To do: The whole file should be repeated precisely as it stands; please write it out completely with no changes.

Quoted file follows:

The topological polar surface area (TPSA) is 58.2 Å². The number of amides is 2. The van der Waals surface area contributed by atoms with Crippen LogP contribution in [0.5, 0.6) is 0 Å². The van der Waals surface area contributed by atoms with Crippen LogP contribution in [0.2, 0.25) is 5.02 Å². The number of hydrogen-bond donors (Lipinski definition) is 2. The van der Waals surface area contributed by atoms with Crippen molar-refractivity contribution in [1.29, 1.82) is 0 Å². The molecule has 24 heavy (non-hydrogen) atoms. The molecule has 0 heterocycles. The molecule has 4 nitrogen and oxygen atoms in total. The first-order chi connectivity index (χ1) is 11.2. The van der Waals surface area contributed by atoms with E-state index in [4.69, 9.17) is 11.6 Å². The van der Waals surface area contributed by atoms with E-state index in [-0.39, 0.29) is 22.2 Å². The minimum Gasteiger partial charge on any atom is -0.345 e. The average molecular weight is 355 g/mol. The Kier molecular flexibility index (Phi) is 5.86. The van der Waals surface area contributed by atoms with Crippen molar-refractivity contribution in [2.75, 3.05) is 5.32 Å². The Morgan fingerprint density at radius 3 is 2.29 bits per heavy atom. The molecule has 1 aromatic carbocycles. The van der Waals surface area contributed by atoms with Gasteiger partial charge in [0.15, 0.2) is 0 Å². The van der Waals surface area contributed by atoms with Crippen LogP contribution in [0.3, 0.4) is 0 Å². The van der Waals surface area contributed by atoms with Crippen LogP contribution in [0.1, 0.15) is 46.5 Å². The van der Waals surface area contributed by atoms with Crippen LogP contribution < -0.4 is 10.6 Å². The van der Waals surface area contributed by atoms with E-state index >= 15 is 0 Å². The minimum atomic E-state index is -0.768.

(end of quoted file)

The topological polar surface area (TPSA) is 58.2 Å². The number of amides is 2. The van der Waals surface area contributed by atoms with Crippen LogP contribution in [0.5, 0.6) is 0 Å². The van der Waals surface area contributed by atoms with Crippen LogP contribution in [0.2, 0.25) is 5.02 Å². The number of hydrogen-bond donors (Lipinski definition) is 2. The van der Waals surface area contributed by atoms with Crippen molar-refractivity contribution in [1.29, 1.82) is 0 Å². The molecule has 24 heavy (non-hydrogen) atoms. The molecule has 0 heterocycles. The molecule has 4 nitrogen and oxygen atoms in total. The first-order chi connectivity index (χ1) is 11.2. The van der Waals surface area contributed by atoms with E-state index in [4.69, 9.17) is 11.6 Å². The van der Waals surface area contributed by atoms with E-state index in [-0.39, 0.29) is 22.2 Å². The minimum Gasteiger partial charge on any atom is -0.345 e. The average molecular weight is 355 g/mol. The Kier molecular flexibility index (Phi) is 5.86. The van der Waals surface area contributed by atoms with Crippen molar-refractivity contribution in [2.75, 3.05) is 5.32 Å². The Morgan fingerprint density at radius 3 is 2.29 bits per heavy atom. The molecule has 1 aromatic carbocycles. The van der Waals surface area contributed by atoms with Gasteiger partial charge in [0.15, 0.2) is 0 Å². The van der Waals surface area contributed by atoms with Crippen LogP contribution in [0.3, 0.4) is 0 Å². The van der Waals surface area contributed by atoms with Crippen LogP contribution in [0.1, 0.15) is 46.5 Å². The van der Waals surface area contributed by atoms with Crippen LogP contribution < -0.4 is 10.6 Å². The van der Waals surface area contributed by atoms with E-state index >= 15 is 0 Å². The minimum atomic E-state index is -0.768.